Nature Photo Ethics

Text and photos: Urmas Tartes, nature enthusiast
Translation: liis from forum
Sooner or later in every occupation we come across the concept of ethics. And photographing nature is no exception. What does ethical conduct mean in nature photography?
White storks are generally used to people nearby and normal caution is sufficient when photographing their nests.
There is one uncompromisable rule – the wellbeing of the photographed object is more important than any photo, however brilliant and unique.
This rule is simple. The purpose of nature photography is to bring to others a true and unadulterated nature. We want nature photography to lessen the alienation from Nature, to help in learning to know nature and to protect and preserve nature. It would be impossible to uphold these goals if the photographer were to harm his objects in the process of photographing them. This rule can be developed and expressed as the principle that if we take a photo of something somewhere then it should be done in a way such that if another photographer were to come to the same place after us, he should have the chance to make a new photo of the same object.

Black storks are birds of an unexploited nature. Photographing their nests needs in addition to particularly careful and cautious preparations also a special permit from the relevant authority. If we accidentally come on a nest of a shy bird species, the best move is basically to withdraw cautiously without photographing. If however we happen to come across the birds themselves, far from their nest, as for instance in the photo above where they came to look for food in this dammed up lake, the risk of disturbance is smaller and permits are not needed.
Damage to the photographed object can be of different kinds – the risk of physical injury, excitement or stress, becoming prey to a predator because of the doings of the photographer, or diminished reproductive success. Because different objects in nature tolerate human activities differently there cannot be one single universal behaviour rule. Depending on whether we photograph a geological object, plants, mushrooms, insects, birds or mammals we have to modify our behaviour accordingly.
How to handle one or another object? There only very good knowledge of nature helps. Knowing the photographed objects better helps us to adjust our own behaviour. It is reasonable that you can move somewhat more freely when you photograph the nest of white storks who are used to humans being nearby. Its close relative, the black stork, is however very shy of humans, and photographing the nesting-place of black storks also needs, in addition to very careful, cautious and thorough preparations, obtaining a special permit from the appropriate authorities.

Knowing nature is not only a matter of species. Even within the same species individuals can differ in their sensitivity to human actions. This too must be considered on photographing.

On photographing inanimate nature and landscapes the damage risk to the photographed object is small, but in making the photo one must still observe that animals or plants are not harmed in the process. The Osmussaar bank.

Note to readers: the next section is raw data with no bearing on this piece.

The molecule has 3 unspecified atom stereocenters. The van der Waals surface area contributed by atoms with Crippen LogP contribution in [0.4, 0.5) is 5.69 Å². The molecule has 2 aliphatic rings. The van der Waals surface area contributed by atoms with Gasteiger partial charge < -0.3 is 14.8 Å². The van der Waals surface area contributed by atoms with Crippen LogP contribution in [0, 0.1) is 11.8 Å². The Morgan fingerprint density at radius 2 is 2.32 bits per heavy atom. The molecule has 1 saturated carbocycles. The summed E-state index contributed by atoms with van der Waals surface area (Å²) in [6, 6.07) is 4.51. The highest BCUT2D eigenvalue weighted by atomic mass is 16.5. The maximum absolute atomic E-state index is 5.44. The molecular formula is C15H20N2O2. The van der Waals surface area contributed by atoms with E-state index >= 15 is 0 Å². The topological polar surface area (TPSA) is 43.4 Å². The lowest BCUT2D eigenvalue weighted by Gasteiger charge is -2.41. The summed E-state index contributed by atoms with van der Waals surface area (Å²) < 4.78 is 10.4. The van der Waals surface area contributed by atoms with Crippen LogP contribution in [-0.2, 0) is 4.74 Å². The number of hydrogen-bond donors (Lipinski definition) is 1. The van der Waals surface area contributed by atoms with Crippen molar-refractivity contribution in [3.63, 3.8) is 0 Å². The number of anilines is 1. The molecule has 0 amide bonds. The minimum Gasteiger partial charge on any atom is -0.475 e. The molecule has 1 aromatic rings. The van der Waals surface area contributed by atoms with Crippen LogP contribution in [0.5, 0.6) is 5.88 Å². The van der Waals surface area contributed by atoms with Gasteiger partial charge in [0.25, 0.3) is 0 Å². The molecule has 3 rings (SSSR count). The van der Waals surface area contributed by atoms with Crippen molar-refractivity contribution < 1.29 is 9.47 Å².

It is simpler with photographing geological objects such as banks, glacial boulders and landscapes, but not damaging the photo object, or unnecessarily disturbing  for instance birds nesting on the edge of a bank or treading on a rare plant must be kept in mind here too.

Photographing plants and mushrooms has to be done in such a way that the object is not inadvertently trodden down. That does not mean that we cannot lie down on the grass beside it. By observing the basic principles of public access right laws problems will be avoided. Coral tooth, Hericium coralloides.
The requisite to learn to know nature better is not limited to nature photography. The better we know our photographed objects, the better photos we will be able to take of them.

The ethics of nature photographing has another aspect. This touches on the photographer’s finished photos. Here the immutable key word is truth. Our aim is to show nature truthfully and naturally. When we edit our photos it is always with the purpose to convey an experience of nature that is as authentic as possible. And the history of how the photograph was made and finished is an unseparable part of nature photography. The photographer should always and honestly be able to tell how a particular photo was made.

Photographing insects and other small mites is simpler because, unless we by accident happen to step on them, they are not particularly disturbed by humans. Neither have I seen any reference to, nor myself noticed, that a flashlight bothers them. The history of the photo above is however the following – on reaching Harimäe I found on the floor of the outside toilet a wasp nest pulled down by somebody, where the wasps tried to reorganise their normal life. So I could make this photo of the wasp queen inspecting the comb.
Summing up: – a nature photographer who acts ethically is true and considerate to his photographed object as well as to his audience in making his photos.






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